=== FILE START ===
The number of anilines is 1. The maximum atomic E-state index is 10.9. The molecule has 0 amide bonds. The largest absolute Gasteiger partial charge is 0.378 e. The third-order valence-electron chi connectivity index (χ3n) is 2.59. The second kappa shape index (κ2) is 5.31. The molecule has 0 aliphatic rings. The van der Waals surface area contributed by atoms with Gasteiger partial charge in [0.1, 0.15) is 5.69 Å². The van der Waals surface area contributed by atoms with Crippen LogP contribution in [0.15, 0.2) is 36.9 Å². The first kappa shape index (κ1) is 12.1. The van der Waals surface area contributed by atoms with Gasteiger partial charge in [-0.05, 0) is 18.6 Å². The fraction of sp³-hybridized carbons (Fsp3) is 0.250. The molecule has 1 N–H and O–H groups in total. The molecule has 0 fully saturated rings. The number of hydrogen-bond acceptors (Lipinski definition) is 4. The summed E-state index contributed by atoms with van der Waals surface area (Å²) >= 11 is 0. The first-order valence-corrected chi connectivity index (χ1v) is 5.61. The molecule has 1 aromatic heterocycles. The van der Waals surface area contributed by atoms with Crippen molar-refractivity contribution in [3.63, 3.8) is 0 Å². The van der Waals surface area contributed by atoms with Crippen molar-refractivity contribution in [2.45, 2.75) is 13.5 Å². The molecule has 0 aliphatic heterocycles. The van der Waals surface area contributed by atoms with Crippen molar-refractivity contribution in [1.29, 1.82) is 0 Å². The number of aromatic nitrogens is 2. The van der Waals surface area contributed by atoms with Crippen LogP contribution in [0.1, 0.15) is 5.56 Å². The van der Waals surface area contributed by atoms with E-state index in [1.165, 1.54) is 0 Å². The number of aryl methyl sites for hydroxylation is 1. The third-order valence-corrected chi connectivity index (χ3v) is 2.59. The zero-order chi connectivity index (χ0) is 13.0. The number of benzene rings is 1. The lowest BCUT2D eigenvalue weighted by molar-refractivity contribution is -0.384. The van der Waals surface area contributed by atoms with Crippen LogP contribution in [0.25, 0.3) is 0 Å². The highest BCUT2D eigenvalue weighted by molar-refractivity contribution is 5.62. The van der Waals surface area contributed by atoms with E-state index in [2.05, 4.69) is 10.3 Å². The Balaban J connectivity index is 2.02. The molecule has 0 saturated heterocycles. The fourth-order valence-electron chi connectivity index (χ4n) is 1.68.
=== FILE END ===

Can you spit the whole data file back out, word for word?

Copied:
The number of anilines is 1. The maximum atomic E-state index is 10.9. The molecule has 0 amide bonds. The largest absolute Gasteiger partial charge is 0.378 e. The third-order valence-electron chi connectivity index (χ3n) is 2.59. The second kappa shape index (κ2) is 5.31. The molecule has 0 aliphatic rings. The van der Waals surface area contributed by atoms with Gasteiger partial charge in [0.1, 0.15) is 5.69 Å². The van der Waals surface area contributed by atoms with Crippen LogP contribution in [0.15, 0.2) is 36.9 Å². The first kappa shape index (κ1) is 12.1. The van der Waals surface area contributed by atoms with Gasteiger partial charge in [-0.05, 0) is 18.6 Å². The fraction of sp³-hybridized carbons (Fsp3) is 0.250. The molecule has 1 N–H and O–H groups in total. The molecule has 0 fully saturated rings. The number of hydrogen-bond acceptors (Lipinski definition) is 4. The summed E-state index contributed by atoms with van der Waals surface area (Å²) >= 11 is 0. The first-order valence-corrected chi connectivity index (χ1v) is 5.61. The molecule has 1 aromatic heterocycles. The van der Waals surface area contributed by atoms with Crippen molar-refractivity contribution in [3.63, 3.8) is 0 Å². The van der Waals surface area contributed by atoms with Crippen molar-refractivity contribution in [2.45, 2.75) is 13.5 Å². The molecule has 0 aliphatic heterocycles. The van der Waals surface area contributed by atoms with Crippen molar-refractivity contribution in [1.29, 1.82) is 0 Å². The number of aromatic nitrogens is 2. The van der Waals surface area contributed by atoms with Crippen LogP contribution in [0.1, 0.15) is 5.56 Å². The van der Waals surface area contributed by atoms with E-state index in [1.165, 1.54) is 0 Å². The number of aryl methyl sites for hydroxylation is 1. The third-order valence-corrected chi connectivity index (χ3v) is 2.59. The zero-order chi connectivity index (χ0) is 13.0. The number of benzene rings is 1. The lowest BCUT2D eigenvalue weighted by molar-refractivity contribution is -0.384. The van der Waals surface area contributed by atoms with Crippen LogP contribution in [0.25, 0.3) is 0 Å². The highest BCUT2D eigenvalue weighted by molar-refractivity contribution is 5.62. The van der Waals surface area contributed by atoms with E-state index in [2.05, 4.69) is 10.3 Å². The Balaban J connectivity index is 2.02. The molecule has 0 saturated heterocycles. The fourth-order valence-electron chi connectivity index (χ4n) is 1.68.